Creation: "Where's the proof?"
Michael Suttkus

This piece of nonsense was written by Ken Ham and first published in Creation Ex Nihilo 22(1):39–42, December 1999 February 2000

Over the years, many people have challenged me with a question like:

"I've been trying to witness to my friends. They say they don't believe the Bible and aren't
interested in the stuff in it. They want real proof that there's a God who created, and then they'll
listen to my claims about Christianity. What proof can I give them without mentioning the Bible so
they'll start to listen to me?’

Briefly, my response is as follows.

Evidence

Creationists and evolutionists, Christians and non-Christians all have the same evidence - the same
facts.

Note that Mr Ham presents the dichotomous fallacy. There are Christians, good creationists, and non-Christians, anti-creationists. Like most creationists, he ignores the vast majority of Christians who are not creationists (like myself). He certainly isn't going to admit that there are innumerable alternate ideas presented by innumerable alternate religions. No, the whole world is "us" and "them", and there's only one group of "them".

Think about it: we all have the same earth, the same fossil layers, the same animals and plants, the same stars — the facts are all the same.

And that annoying fact that we've seen new species evolve. Explain that one without evolution.

The difference is in the way we all interpret the facts. And why do we interpret facts differently?

Well, some of us interpret them in consistent ways, and creationists make things up as they go along.

Because we start with different presuppositions.

Flatly false. The people who began the studies that led to evolution, old earth, etc., were all dedicated
creationists. They eventually realized that literal creation simply couldn't explain the evidence and sought other ideas. You see, their presupposition towards creationism didn't stop them from realizing that the evidence couldn't be interpreted to support a literal Genesis.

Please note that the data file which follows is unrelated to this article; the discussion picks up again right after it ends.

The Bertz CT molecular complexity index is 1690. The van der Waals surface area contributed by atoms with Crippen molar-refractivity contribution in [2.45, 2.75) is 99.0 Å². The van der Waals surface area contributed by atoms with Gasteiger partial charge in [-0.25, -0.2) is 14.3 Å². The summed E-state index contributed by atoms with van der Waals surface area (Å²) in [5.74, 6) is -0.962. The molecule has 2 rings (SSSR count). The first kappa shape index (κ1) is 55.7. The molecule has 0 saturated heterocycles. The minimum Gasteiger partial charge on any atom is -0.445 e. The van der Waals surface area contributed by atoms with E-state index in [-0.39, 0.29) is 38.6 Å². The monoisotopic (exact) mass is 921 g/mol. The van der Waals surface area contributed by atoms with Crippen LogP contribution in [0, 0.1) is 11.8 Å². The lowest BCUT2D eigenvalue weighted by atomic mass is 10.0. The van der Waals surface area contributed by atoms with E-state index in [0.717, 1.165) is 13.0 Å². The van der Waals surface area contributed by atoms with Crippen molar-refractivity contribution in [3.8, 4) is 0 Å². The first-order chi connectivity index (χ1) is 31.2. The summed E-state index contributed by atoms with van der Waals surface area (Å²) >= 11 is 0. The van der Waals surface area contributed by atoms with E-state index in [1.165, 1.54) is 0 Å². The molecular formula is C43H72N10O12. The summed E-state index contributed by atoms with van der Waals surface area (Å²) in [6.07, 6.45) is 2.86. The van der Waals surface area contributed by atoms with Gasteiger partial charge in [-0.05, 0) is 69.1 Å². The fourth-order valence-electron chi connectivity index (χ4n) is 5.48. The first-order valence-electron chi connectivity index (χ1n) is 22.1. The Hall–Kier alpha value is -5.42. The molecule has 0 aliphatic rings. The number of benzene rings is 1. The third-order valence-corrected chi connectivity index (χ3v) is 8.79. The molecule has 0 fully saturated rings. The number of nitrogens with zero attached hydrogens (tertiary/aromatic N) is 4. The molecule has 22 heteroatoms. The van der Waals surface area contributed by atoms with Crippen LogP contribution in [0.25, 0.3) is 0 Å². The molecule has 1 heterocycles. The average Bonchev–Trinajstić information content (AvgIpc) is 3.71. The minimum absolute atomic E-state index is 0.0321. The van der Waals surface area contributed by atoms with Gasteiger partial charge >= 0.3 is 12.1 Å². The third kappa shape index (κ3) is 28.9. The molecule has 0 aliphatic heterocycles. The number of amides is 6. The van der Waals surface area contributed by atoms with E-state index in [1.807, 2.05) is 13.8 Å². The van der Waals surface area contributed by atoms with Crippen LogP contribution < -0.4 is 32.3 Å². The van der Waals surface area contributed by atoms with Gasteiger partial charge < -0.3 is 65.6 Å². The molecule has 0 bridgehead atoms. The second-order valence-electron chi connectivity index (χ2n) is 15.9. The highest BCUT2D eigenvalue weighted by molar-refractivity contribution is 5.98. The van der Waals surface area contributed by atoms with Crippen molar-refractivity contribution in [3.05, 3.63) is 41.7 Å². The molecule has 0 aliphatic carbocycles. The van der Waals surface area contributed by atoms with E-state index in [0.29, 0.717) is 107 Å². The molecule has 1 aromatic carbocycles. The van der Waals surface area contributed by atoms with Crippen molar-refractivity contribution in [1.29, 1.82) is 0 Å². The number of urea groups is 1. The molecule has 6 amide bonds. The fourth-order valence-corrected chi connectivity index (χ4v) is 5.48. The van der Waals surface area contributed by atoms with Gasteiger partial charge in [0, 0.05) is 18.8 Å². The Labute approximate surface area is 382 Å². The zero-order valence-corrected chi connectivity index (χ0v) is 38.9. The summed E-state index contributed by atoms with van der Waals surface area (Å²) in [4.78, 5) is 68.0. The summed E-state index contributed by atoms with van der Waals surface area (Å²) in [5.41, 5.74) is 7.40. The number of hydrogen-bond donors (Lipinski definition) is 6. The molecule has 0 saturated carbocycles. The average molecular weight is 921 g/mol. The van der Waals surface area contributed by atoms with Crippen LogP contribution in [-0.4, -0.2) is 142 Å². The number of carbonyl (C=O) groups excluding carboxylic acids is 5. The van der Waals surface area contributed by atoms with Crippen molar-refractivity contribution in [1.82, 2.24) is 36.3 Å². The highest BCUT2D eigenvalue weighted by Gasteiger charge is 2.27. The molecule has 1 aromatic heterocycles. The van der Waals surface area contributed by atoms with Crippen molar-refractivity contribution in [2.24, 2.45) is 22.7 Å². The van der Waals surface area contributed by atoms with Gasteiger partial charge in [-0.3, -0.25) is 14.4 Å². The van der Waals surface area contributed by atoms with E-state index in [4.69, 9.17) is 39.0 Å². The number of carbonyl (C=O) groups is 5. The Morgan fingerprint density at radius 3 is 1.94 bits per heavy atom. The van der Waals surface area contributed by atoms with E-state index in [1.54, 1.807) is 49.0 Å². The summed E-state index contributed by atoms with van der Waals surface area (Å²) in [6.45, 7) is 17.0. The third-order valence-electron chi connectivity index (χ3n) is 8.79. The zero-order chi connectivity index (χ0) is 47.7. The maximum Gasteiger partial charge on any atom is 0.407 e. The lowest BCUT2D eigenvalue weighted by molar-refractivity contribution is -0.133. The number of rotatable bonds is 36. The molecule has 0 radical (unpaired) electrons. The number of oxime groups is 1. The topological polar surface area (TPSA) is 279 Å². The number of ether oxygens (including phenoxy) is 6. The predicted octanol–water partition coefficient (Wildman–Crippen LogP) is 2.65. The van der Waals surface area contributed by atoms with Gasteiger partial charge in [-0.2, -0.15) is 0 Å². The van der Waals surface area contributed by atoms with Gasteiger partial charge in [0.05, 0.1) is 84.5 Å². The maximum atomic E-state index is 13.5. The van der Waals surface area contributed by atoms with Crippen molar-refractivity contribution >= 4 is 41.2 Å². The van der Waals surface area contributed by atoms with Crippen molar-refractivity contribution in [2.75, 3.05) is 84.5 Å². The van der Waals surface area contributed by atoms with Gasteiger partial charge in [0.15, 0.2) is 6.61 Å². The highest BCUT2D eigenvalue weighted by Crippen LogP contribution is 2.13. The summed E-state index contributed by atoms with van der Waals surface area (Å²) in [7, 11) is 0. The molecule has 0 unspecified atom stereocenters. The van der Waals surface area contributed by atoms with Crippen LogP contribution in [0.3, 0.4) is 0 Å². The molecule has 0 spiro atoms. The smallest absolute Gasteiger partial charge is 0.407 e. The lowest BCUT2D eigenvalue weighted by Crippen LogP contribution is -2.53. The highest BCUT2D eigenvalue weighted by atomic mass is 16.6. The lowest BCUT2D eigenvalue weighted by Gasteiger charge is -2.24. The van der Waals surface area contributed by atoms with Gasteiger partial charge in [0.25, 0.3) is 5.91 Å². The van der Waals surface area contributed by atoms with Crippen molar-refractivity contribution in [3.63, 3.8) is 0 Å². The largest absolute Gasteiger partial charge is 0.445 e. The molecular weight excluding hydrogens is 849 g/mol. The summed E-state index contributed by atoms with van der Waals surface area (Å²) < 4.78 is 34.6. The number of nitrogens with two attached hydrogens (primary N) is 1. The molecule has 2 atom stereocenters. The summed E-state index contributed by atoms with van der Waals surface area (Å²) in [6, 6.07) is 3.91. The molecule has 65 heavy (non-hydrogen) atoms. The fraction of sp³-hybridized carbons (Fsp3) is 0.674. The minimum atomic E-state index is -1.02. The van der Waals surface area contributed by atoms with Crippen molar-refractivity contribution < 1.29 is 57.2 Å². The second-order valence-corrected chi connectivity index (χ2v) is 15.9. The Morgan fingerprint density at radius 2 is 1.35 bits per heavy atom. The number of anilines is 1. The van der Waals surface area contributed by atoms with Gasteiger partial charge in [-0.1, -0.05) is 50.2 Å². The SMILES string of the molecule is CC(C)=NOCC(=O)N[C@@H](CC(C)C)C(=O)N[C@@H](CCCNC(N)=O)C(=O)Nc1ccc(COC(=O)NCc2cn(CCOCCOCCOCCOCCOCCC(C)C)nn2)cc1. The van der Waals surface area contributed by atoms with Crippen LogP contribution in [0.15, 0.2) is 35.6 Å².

Science works to avoid presuppositions. That's why we do experiments. Creationists glorify their presuppositions and refuse to do any experiments for fear that those experiments might contradict scripture.


These are things that are assumed to be true, without being able to prove them.

That's creationism, not science. Nothing in science is presumed to be true.

These then become the basis for other conclusions.  All reasoning is based on presuppositions (also
called axioms).

False. Science uses experiments to demonstrate the validity of conclusions, it does not simply accept
them.

This becomes especially relevant when dealing with past events.

Past and present

We all exist in the present

If I wanted to be snippy, I'd say that creationists are living in the past, since most of their "science" is at least 300 years out of date.

— and the facts all exist in the present. When one is trying to understand how the evidence came about (Where did the animals come from? How did the fossil layers form? etc.), what we are actually trying to do is to connect the past to the present.

However, if we weren't there in the past to observe events, how can we know what happened so we can explain the present?

I didn't observe the sunrise this morning, so I can't conclude that it happened simply because when I woke up the sun had risen.

I don't observe electrons flowing in wires, so the "theory" of electricity is unknowable.

I have never observed Archomai's brain, therefore it doesn't exist.

In short, direct observation is not necessary for knowledge. Conclusions can be drawn from indirect evidence.